Although Clowes values the rather “auteur” quality of comics, he has recently reconsidered the medium as a potentially galvanizing tool during such a deeply fraught political moment. “It’s something I really have been thinking about, constantly, since our horrible event,” Clowes says, alluding to the last election. He admits that collective political reality is “not my usual mode.” He half-joked that “I have no interest in catering to any world but my own.” But then he pivots to say, “Whatever I do for the next five or more years will be very much about this, because it’s all I think about. I’m trying to figure out the way to do it that feels like it will have some power. I don't know that I can change anybody’s mind, but I want to do something that lasts and is resonant to the people in the charred future.”
The political landscape in the U.S. has so reshaped the vision of the world that he’s not harboring any anger for anyone on the same political side in these incredibly divisive times—not even against Shia LaBeouf, who in 2013 was accused of plagiarizing Clowes’s 2008 comic Justin M. Damiano. Although Clowes hasn't seen LaBeouf’s anti-Trump installation, being anti-Trump is in and of itself enough to bond people together, he thinks. At least for now. “I look forward to the day we can go back to hating Shia LeBeouf,” Clowes deadpans.
Clowes’s next big splash is the movie adaptation of his 2010 graphic novel Wilson, coming out this year. He wrote the screenplay, but it is otherwise the least involvement he’s had so far in a film based on his work. He explains: “The reason I got into making films was that I was isolated. I’m drawing in this room all day every day… I wanted to see what it’s like to collaborate with other people.” (He clarifies: “I didn’t want to collaborate on my comics—that’s my sanctum. Those are always mine; I don’t want to ever pollute that with anything else.”) The reality of movie-making dimmed the shine of collaborating, however. “On Ghost World I was working on the movie as it was being made, and I found it really frustrating. You have to get up at 5 in the morning and work all day. I couldn’t be creative at all. I was half-awake and not making my best decisions—nobody was! You’re just under such pressure that it’s difficult to do something that’s exactly what you want it to be. So I’m back to writing the screenplays in my room, exactly as I was doing with comics!” he laughs. “And I just realized that’s my thing—I do my own thing by myself, and hand it off.”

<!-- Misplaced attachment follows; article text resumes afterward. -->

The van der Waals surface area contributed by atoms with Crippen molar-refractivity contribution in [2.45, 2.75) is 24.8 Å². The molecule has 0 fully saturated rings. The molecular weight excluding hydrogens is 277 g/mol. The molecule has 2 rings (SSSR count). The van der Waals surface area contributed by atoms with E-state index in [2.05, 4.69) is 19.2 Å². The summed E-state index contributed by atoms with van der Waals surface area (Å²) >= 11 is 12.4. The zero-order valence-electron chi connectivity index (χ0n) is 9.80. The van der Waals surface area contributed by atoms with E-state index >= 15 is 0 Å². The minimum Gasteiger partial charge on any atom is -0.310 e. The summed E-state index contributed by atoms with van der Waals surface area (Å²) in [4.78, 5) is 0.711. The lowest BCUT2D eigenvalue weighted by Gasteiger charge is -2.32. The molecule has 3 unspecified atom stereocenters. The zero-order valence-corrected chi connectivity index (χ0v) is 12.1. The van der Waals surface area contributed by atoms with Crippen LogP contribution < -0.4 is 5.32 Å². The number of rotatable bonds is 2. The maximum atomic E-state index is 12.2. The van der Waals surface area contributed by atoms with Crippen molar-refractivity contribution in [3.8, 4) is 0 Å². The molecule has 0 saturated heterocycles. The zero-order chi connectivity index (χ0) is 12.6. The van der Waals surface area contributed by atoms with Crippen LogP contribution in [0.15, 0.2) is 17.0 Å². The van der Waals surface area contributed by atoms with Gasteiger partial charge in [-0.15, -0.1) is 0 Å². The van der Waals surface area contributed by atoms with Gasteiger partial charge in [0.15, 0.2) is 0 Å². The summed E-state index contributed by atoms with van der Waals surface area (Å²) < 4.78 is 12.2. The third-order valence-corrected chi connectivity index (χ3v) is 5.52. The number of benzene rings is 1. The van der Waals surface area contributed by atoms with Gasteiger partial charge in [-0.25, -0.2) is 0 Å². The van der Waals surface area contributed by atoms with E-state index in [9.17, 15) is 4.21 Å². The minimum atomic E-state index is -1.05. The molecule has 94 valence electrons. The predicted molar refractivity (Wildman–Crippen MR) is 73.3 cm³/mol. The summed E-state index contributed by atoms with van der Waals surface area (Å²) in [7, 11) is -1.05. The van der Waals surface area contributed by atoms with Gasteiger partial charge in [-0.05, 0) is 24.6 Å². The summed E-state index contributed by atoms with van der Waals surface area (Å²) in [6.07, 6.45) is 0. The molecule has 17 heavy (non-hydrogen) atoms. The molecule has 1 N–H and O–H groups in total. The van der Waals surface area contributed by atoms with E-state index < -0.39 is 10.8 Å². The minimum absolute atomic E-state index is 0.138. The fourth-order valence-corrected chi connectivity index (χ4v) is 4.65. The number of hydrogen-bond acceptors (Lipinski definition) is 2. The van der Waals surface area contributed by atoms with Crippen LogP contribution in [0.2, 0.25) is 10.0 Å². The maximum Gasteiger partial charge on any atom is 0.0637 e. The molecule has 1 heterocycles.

Cleaving the writing from the production prevents him from feeling precious about the original material: “I give them the template, and they make the film.” Clowes enjoys being able to be a spectator. “Often I’m the only one laughing in the theater—I know all the jokes behind it. I get perspective on my own work.” Ultimately the film, he says, “is not mine.”
The fragmentary nature of Wilson was “kind of useful; it was like an outline. The book is bullet points. He can't really talk to himself as much—that honestly just seems crazy in a non-cartoon character. I had to give him people to talk to.” The result: “It’s much more of a comedy than the book is, but I like that.”
Knowing the range his pop culture collaborations, from a poster for Todd Solondz’s Happiness to the Ramones' music video “I Don’t Wanna Grow Up,” it seems only natural to query whether he has any wishful pop culture collabs. “Like work with Beyoncé?” he responds. He thinks on who might be of interest but circles back to Beyoncé. “Plant that in the press,” he advises.